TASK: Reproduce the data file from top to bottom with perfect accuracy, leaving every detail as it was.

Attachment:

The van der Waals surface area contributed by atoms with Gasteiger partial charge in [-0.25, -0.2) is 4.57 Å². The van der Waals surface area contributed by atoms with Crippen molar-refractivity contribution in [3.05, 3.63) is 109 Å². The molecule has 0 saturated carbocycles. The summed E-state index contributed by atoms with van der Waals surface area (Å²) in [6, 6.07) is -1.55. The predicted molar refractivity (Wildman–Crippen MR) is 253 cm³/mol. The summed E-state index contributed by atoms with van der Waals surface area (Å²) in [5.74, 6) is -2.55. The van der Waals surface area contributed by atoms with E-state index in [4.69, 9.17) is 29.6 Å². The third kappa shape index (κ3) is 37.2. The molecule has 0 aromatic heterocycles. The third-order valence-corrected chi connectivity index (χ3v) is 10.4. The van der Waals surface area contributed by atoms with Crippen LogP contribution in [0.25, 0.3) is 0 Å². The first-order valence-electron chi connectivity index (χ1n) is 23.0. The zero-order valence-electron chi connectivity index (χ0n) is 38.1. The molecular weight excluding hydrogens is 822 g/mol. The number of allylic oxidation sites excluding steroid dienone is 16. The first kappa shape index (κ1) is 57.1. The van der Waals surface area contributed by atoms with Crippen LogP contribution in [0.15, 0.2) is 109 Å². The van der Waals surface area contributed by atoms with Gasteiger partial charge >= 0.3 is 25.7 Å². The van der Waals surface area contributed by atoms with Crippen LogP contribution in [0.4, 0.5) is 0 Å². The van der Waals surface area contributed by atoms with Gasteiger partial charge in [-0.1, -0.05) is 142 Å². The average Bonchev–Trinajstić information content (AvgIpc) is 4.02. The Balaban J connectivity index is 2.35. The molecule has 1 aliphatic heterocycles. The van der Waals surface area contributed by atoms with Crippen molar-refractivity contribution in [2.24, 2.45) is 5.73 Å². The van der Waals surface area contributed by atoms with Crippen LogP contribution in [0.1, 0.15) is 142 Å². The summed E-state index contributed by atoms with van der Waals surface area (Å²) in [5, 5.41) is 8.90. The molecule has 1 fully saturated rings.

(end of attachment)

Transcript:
The van der Waals surface area contributed by atoms with Gasteiger partial charge in [-0.25, -0.2) is 4.57 Å². The van der Waals surface area contributed by atoms with Crippen molar-refractivity contribution in [3.05, 3.63) is 109 Å². The molecule has 0 saturated carbocycles. The summed E-state index contributed by atoms with van der Waals surface area (Å²) in [6, 6.07) is -1.55. The predicted molar refractivity (Wildman–Crippen MR) is 253 cm³/mol. The summed E-state index contributed by atoms with van der Waals surface area (Å²) in [5.74, 6) is -2.55. The van der Waals surface area contributed by atoms with E-state index in [4.69, 9.17) is 29.6 Å². The third kappa shape index (κ3) is 37.2. The molecule has 0 aromatic heterocycles. The third-order valence-corrected chi connectivity index (χ3v) is 10.4. The van der Waals surface area contributed by atoms with Crippen LogP contribution in [0.25, 0.3) is 0 Å². The first-order valence-electron chi connectivity index (χ1n) is 23.0. The zero-order valence-electron chi connectivity index (χ0n) is 38.1. The molecular weight excluding hydrogens is 822 g/mol. The number of allylic oxidation sites excluding steroid dienone is 16. The first kappa shape index (κ1) is 57.1. The van der Waals surface area contributed by atoms with Crippen LogP contribution in [0.15, 0.2) is 109 Å². The van der Waals surface area contributed by atoms with Gasteiger partial charge >= 0.3 is 25.7 Å². The van der Waals surface area contributed by atoms with Crippen LogP contribution in [0.4, 0.5) is 0 Å². The van der Waals surface area contributed by atoms with Gasteiger partial charge in [-0.1, -0.05) is 142 Å². The average Bonchev–Trinajstić information content (AvgIpc) is 4.02. The Balaban J connectivity index is 2.35. The molecule has 1 aliphatic heterocycles. The van der Waals surface area contributed by atoms with Crippen molar-refractivity contribution in [2.24, 2.45) is 5.73 Å². The van der Waals surface area contributed by atoms with Crippen LogP contribution in [0.1, 0.15) is 142 Å². The summed E-state index contributed by atoms with van der Waals surface area (Å²) in [5, 5.41) is 8.90. The molecule has 1 fully saturated rings.